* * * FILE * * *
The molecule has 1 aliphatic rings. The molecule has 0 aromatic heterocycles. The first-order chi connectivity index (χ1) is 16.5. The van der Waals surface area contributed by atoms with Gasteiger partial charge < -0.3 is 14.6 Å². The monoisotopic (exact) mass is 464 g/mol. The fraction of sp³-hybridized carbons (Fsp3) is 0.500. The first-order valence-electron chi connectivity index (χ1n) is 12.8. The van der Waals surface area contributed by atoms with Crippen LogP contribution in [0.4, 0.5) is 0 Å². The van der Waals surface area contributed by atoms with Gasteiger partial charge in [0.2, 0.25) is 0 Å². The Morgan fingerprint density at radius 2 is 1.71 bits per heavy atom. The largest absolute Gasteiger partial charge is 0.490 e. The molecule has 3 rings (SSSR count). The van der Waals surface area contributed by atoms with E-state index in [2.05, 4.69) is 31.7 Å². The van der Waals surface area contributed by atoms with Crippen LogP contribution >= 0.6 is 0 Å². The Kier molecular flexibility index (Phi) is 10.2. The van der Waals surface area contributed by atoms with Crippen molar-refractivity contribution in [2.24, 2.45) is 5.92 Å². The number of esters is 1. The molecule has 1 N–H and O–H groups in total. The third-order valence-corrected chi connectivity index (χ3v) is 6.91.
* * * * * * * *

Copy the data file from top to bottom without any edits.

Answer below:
The molecule has 1 aliphatic rings. The molecule has 0 aromatic heterocycles. The first-order chi connectivity index (χ1) is 16.5. The van der Waals surface area contributed by atoms with Gasteiger partial charge < -0.3 is 14.6 Å². The monoisotopic (exact) mass is 464 g/mol. The fraction of sp³-hybridized carbons (Fsp3) is 0.500. The first-order valence-electron chi connectivity index (χ1n) is 12.8. The van der Waals surface area contributed by atoms with Crippen LogP contribution in [0.4, 0.5) is 0 Å². The van der Waals surface area contributed by atoms with Gasteiger partial charge in [0.2, 0.25) is 0 Å². The Morgan fingerprint density at radius 2 is 1.71 bits per heavy atom. The largest absolute Gasteiger partial charge is 0.490 e. The molecule has 3 rings (SSSR count). The van der Waals surface area contributed by atoms with E-state index in [2.05, 4.69) is 31.7 Å². The van der Waals surface area contributed by atoms with Crippen LogP contribution >= 0.6 is 0 Å². The Kier molecular flexibility index (Phi) is 10.2. The van der Waals surface area contributed by atoms with Crippen molar-refractivity contribution in [2.24, 2.45) is 5.92 Å². The number of esters is 1. The molecule has 1 N–H and O–H groups in total. The third-order valence-corrected chi connectivity index (χ3v) is 6.91.